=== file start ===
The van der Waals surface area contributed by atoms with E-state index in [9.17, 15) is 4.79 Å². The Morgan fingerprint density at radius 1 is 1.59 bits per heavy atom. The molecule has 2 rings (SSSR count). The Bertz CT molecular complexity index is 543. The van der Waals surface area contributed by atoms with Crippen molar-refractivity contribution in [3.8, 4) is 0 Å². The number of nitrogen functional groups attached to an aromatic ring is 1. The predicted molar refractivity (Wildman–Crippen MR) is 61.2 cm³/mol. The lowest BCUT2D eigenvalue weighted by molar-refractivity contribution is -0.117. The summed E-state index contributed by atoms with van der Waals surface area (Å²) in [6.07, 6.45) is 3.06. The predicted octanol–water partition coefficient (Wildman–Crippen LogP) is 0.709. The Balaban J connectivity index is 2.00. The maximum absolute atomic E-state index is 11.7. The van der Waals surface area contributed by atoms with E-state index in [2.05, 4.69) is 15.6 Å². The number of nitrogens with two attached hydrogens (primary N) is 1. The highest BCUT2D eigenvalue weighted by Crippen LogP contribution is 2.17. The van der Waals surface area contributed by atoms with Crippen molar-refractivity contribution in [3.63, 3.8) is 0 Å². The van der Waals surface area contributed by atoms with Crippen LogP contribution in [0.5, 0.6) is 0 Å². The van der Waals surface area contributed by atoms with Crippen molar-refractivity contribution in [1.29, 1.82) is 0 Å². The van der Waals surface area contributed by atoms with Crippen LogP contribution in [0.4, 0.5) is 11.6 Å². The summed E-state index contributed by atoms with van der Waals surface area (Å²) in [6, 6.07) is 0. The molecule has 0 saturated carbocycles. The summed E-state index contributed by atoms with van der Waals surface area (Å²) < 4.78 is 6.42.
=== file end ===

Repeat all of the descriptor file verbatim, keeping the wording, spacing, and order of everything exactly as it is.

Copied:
The van der Waals surface area contributed by atoms with E-state index in [9.17, 15) is 4.79 Å². The Morgan fingerprint density at radius 1 is 1.59 bits per heavy atom. The molecule has 2 rings (SSSR count). The Bertz CT molecular complexity index is 543. The van der Waals surface area contributed by atoms with Crippen molar-refractivity contribution in [3.8, 4) is 0 Å². The number of nitrogen functional groups attached to an aromatic ring is 1. The predicted molar refractivity (Wildman–Crippen MR) is 61.2 cm³/mol. The lowest BCUT2D eigenvalue weighted by molar-refractivity contribution is -0.117. The summed E-state index contributed by atoms with van der Waals surface area (Å²) in [6.07, 6.45) is 3.06. The predicted octanol–water partition coefficient (Wildman–Crippen LogP) is 0.709. The Balaban J connectivity index is 2.00. The maximum absolute atomic E-state index is 11.7. The van der Waals surface area contributed by atoms with E-state index in [2.05, 4.69) is 15.6 Å². The number of nitrogens with two attached hydrogens (primary N) is 1. The highest BCUT2D eigenvalue weighted by Crippen LogP contribution is 2.17. The van der Waals surface area contributed by atoms with Crippen molar-refractivity contribution in [3.63, 3.8) is 0 Å². The van der Waals surface area contributed by atoms with Crippen LogP contribution in [0.5, 0.6) is 0 Å². The van der Waals surface area contributed by atoms with Crippen molar-refractivity contribution in [1.29, 1.82) is 0 Å². The van der Waals surface area contributed by atoms with Crippen LogP contribution in [0.4, 0.5) is 11.6 Å². The summed E-state index contributed by atoms with van der Waals surface area (Å²) in [6, 6.07) is 0. The molecule has 0 saturated carbocycles. The summed E-state index contributed by atoms with van der Waals surface area (Å²) < 4.78 is 6.42.